Kirinyaga and Siaya are trailing in the race to have at least 300 isolation beds in each of the 47 counties. The two counties have fewer than 20 hospital beds, with Kirinyaga having 14 and Siaya 19.
They are followed by Nyamira with only 20, West Pokot 21, Bungoma 22, Nyandarua 23, Lamu 30, Trans Nzoia 32, Narok 40 and Tana River 42.
However, as the 10 counties struggle to meet the presidential target of 300 isolation beds, 12 counties have already surpassed it while 34 are on course to meet the target within the month.
Mombasa is leading with 432 beds, followed by Machakos (373), Nyeri (340), Kiambu (325), Uasin Gishu (324), Makueni (312), Kisii (310), Kilifi (308), Murang’a (305) and Homa Bay (300).
Presenting a progress report on the counties’ preparedness, Kakamega Governor Wycliffe Oparanya, who chairs the Council of Governors, said that, cumulatively, counties had attained a total of 6,898 isolation beds, against the national target of 30,500 units.
He said 36 counties had a cumulative 343 ICU beds while 28 had a total of 337 ventilators.
On human resources, Mr Oparanya reported that a total of 16,914 health personnel had been trained on Covid-19 management, among them 59,449 community health volunteers.
Speaking during a virtual meeting of the national and county governments’ coordination summit yesterday, President Uhuru Kenyatta told the governors that the reopening of the country’s economy will be informed by the level of counties’ preparedness to respond to Covid-19.
“County readiness to respond to imported cases of infection will largely determine our national readiness to reopen the country as a whole,” he said.
The meeting was also attended by Deputy President William Ruto and representatives of religious leaders and business sectors.
However, Mr Oparanya proposed that a multi-agency approach be adopted on disease containment by improving the testing capacity, contact tracing and enforcing the social mechanisms.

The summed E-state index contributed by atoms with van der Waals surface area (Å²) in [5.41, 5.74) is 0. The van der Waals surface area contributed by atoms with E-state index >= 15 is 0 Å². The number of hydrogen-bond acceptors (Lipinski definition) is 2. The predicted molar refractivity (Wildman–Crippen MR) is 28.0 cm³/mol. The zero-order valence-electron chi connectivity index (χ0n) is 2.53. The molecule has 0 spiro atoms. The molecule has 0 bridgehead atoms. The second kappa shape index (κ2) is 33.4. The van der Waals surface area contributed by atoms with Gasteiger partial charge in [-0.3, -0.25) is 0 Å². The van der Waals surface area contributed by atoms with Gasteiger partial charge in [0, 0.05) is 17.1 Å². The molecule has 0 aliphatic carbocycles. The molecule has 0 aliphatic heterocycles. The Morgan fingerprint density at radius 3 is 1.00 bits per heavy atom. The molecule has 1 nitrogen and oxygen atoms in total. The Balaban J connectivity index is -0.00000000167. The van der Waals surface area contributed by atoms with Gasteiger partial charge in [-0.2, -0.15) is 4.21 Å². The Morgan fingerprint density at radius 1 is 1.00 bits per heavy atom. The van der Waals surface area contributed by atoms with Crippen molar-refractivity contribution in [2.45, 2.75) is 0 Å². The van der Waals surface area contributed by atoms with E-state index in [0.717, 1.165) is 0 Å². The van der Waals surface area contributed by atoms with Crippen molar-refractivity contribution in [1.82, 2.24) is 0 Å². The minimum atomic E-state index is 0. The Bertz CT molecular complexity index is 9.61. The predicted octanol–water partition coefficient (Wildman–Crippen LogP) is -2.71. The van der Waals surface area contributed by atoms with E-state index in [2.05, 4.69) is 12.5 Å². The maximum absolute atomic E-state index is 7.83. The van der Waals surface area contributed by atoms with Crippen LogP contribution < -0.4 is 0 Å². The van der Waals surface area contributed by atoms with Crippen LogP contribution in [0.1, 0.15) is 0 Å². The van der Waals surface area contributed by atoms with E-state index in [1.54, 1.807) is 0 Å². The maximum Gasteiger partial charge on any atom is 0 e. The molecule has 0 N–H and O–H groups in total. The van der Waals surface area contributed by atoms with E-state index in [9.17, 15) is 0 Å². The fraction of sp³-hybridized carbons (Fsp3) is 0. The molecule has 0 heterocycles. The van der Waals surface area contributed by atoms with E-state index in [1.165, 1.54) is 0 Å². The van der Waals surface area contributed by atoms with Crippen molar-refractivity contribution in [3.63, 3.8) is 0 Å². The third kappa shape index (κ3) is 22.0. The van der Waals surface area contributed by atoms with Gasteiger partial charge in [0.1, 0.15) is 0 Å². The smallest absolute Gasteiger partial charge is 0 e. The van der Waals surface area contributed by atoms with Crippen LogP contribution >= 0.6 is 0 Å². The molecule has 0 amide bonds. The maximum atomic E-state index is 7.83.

“The reopening of the economy will have a county-specific context. This will consider the county-specific sector priorities and their health system’s ability to cope,” he said, recommending that the Ministry of Health provide a scientific model of the spread of the disease, county by county, to determine how counties will address the gradual reopening of the economy.
He said counties with high numbers should not be forced to reopen, while those with low-risk sectors should be allowed to reopen while ensuring social distancing measures.
The governors recommended that cessation of movement should not be lifted, unless the proposed strategies are adequately implemented and should apply only to counties that have flattened the curve, such as Mandera.
They also recommended that the curfew be maintained with the current hours for as long as it takes to flatten the curve.
The governors pointed out that allowances for healthcare workers had not been released to counties.
“Following your directive, a committee met and agreed that the National Treasury release money to counties for three months. However, to date, the payments have not been effected and, unfortunately, healthcare workers have now vowed to go on strike, which starts next week,” said Mr Oparanya.
Mr Oparanya said some counties have not received their allocation for May and no county had received disbursements for June.
He appealed to the President to intervene.